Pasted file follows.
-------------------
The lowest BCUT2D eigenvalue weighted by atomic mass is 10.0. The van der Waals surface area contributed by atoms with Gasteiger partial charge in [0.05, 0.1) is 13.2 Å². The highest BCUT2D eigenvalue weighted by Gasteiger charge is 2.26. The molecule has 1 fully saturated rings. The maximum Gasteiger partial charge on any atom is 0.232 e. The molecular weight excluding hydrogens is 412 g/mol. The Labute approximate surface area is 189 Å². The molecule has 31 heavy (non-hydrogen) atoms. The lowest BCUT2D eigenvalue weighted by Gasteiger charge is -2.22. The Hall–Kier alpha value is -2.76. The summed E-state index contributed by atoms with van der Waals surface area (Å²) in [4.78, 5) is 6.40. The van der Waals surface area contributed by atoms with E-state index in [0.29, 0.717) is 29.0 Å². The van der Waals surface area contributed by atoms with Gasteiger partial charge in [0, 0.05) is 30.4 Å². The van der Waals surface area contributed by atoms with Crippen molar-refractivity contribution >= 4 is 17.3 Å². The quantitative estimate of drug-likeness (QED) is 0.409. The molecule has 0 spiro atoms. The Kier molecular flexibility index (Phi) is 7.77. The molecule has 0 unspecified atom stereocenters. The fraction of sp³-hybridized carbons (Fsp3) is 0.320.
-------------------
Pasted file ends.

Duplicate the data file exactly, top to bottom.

The lowest BCUT2D eigenvalue weighted by atomic mass is 10.0. The van der Waals surface area contributed by atoms with Gasteiger partial charge in [0.05, 0.1) is 13.2 Å². The highest BCUT2D eigenvalue weighted by Gasteiger charge is 2.26. The molecule has 1 fully saturated rings. The maximum Gasteiger partial charge on any atom is 0.232 e. The molecular weight excluding hydrogens is 412 g/mol. The Labute approximate surface area is 189 Å². The molecule has 31 heavy (non-hydrogen) atoms. The lowest BCUT2D eigenvalue weighted by Gasteiger charge is -2.22. The Hall–Kier alpha value is -2.76. The summed E-state index contributed by atoms with van der Waals surface area (Å²) in [4.78, 5) is 6.40. The van der Waals surface area contributed by atoms with E-state index in [0.29, 0.717) is 29.0 Å². The van der Waals surface area contributed by atoms with Gasteiger partial charge in [0, 0.05) is 30.4 Å². The van der Waals surface area contributed by atoms with Crippen molar-refractivity contribution >= 4 is 17.3 Å². The quantitative estimate of drug-likeness (QED) is 0.409. The molecule has 0 spiro atoms. The Kier molecular flexibility index (Phi) is 7.77. The molecule has 0 unspecified atom stereocenters. The fraction of sp³-hybridized carbons (Fsp3) is 0.320.